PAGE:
Weighty Pet Matters
Should your doggie be on a diet? Is your feline getting fat? Obesity is dangerous for your pet. Here are a few tips to help you keep the bulge at bay.
Overweight increases health risks.
Sound familiar? Just like humans, extra pounds your dog or cat carries cause his or her cardiovascular and respiratory systems to have to work harder. And while humans can arguably manage with a couple of extra pounds, a dog or cat—smaller and slighter than a human—experiences more dramatic effects. Just a pound or two may increase health issues like:
It’s pretty easy to see if your cat or dog is obese. We all know we shouldn’t see stomach protruding on either side when you see him or her from the front or back. It’s not that hard to figure out whether or not your dog or cat is in a normal weight range.
Start with the waist.
The best way to check is to stand up with your dog standing between your knees—your cat between your ankles. Don’t squeeze or anything, just get in a stable position so you can look down and see your pet’s form.
Carefully lean over and feel along the ribs. They shouldn’t be sticking out, but you should be able to easily feel them under a slight layer of fat. From your position above him or her, you should be able to see a slight indentation. Run your hands along the ribs and notice how his or her body goes in slightly right after the rib cage ends.
Do a fat check.
So far, it’s been fun; now it gets a little ticklish if your dog is—and probably even trickier with your cat. Look for fatty deposits on the base of his or her tail, in the groin area of the hindquarters, and any rounding on the sides of or underneath the belly.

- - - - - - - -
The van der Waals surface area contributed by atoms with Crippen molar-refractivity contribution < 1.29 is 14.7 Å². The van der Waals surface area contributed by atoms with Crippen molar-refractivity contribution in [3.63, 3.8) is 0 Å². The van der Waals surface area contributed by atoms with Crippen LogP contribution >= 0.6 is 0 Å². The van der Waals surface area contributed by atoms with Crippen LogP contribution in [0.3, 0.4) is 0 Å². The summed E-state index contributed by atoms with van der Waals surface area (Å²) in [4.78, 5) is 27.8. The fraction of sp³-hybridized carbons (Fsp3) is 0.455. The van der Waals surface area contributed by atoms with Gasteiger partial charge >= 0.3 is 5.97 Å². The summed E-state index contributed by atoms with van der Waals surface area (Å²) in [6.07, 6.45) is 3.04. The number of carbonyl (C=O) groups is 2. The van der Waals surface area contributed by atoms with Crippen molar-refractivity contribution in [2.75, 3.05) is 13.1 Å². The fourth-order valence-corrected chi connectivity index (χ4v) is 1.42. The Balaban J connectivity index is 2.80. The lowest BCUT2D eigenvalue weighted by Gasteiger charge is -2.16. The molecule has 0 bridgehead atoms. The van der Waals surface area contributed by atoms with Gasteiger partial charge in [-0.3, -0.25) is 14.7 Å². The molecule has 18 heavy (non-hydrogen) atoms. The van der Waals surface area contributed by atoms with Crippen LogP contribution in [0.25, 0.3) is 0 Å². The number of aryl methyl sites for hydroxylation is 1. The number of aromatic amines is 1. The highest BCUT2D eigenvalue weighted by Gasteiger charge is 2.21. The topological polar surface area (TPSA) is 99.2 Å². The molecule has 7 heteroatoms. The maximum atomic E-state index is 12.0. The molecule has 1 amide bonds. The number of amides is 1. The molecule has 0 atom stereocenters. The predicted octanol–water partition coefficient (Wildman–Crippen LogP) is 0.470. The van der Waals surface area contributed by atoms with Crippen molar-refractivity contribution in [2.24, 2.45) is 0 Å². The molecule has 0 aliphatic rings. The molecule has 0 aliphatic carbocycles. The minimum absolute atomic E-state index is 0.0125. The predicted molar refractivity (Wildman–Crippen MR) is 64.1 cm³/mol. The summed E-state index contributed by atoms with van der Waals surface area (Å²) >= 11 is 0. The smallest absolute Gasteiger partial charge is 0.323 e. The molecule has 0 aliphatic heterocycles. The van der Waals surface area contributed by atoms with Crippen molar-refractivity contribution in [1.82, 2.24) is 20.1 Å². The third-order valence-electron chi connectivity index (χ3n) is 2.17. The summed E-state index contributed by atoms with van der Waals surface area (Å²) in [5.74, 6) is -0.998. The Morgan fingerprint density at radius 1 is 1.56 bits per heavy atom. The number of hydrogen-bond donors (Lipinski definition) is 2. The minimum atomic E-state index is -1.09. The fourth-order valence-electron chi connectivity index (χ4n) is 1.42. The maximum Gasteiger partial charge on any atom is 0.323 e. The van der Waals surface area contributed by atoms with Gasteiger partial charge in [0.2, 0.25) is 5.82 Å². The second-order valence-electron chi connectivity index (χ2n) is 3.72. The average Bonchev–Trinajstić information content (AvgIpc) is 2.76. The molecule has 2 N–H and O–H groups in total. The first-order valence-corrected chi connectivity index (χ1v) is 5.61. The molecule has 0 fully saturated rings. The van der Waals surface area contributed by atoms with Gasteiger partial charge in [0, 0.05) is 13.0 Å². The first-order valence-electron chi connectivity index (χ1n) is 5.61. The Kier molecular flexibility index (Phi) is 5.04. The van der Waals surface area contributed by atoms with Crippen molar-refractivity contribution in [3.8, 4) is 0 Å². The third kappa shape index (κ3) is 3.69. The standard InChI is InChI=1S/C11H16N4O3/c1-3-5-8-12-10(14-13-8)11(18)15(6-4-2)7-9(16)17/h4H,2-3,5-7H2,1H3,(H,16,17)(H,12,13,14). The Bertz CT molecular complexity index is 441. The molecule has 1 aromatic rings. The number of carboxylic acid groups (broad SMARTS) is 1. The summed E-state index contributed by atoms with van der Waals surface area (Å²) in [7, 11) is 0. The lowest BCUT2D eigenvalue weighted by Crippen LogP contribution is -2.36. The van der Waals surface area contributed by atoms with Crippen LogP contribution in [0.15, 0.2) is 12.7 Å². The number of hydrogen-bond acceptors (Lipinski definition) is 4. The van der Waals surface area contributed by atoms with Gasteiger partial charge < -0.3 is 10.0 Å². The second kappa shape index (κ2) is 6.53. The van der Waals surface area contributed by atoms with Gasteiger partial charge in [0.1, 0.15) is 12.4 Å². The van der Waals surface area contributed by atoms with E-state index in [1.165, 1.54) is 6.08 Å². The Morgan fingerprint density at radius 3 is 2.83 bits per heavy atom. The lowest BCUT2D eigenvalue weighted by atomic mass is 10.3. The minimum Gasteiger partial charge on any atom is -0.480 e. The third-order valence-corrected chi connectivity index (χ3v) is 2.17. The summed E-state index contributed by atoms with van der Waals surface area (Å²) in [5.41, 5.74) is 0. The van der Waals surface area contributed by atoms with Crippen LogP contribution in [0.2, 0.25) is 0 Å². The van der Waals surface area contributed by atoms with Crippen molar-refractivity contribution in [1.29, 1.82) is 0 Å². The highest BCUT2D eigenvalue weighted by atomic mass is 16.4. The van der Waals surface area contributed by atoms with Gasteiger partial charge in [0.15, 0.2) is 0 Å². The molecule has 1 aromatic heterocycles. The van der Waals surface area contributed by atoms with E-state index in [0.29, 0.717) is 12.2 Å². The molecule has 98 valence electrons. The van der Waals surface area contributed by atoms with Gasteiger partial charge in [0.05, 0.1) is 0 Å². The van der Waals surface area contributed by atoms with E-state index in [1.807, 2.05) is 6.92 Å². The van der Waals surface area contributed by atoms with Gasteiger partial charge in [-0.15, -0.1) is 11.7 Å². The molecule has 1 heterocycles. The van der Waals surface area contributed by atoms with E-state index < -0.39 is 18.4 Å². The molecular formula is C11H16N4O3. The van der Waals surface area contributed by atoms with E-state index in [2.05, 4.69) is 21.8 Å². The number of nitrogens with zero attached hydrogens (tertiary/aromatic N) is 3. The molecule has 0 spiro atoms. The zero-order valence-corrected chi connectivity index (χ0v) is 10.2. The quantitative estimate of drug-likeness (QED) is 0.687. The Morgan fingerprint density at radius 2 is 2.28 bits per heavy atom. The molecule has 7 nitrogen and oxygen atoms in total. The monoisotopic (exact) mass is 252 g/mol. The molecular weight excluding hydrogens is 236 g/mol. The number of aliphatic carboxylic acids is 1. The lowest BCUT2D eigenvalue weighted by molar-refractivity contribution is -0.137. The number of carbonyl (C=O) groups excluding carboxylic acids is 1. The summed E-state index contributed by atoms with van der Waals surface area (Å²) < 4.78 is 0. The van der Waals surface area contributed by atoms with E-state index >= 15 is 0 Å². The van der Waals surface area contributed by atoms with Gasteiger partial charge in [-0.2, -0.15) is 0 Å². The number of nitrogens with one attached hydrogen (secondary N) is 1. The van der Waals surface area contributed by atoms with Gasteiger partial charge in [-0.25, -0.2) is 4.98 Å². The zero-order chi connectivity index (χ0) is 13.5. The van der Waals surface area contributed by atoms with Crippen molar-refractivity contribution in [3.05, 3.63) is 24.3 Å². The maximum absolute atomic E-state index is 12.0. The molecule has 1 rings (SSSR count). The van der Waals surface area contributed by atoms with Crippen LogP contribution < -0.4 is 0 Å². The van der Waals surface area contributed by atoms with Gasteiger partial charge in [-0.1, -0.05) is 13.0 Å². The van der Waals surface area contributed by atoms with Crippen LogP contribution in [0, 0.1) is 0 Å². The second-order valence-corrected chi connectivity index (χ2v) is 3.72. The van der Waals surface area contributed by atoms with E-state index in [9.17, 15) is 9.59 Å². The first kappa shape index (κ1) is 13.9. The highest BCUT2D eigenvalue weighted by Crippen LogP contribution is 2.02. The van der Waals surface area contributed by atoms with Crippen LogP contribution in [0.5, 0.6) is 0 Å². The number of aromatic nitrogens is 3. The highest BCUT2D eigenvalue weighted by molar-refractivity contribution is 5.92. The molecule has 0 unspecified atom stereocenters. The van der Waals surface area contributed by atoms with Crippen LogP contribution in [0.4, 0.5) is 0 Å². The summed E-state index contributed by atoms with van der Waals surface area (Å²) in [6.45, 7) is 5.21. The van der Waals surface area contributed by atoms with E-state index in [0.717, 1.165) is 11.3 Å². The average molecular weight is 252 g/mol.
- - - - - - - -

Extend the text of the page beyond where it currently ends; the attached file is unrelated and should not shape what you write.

Visit your vet.
If you think your dog or cat may be overweight, have him or her checked out by your veterinarian. Once you’ve ruled out any medical problems, you and the doc can talk about the ideal weight and how to maintain it.
Eat less and exercise more.
Surprise! Your dog or cat’s weight loss plan should include:
Helping your pet maintain a good weight will improve his or her quality of life and help prevent disease, and it could prolong the time you get to spend together. More lifetime equals more lap time, right?
Take a walk with your dog. Around the neighborhood, around the track, to the park and back—however you decide to go for it, make sure your dog gets adequate, regular, consistent exercise. It’s the best thing for his waistline and for your relationship. And, who knows, you may drop a few pounds, too.
Sources: www.pedigree.com/Overcoming-Canine-Obesity; www.whiskas.com/Weighing-in-on-Fat-Cats; Purina® Animal Instincts podcast series. Learn more at www.purina.com.
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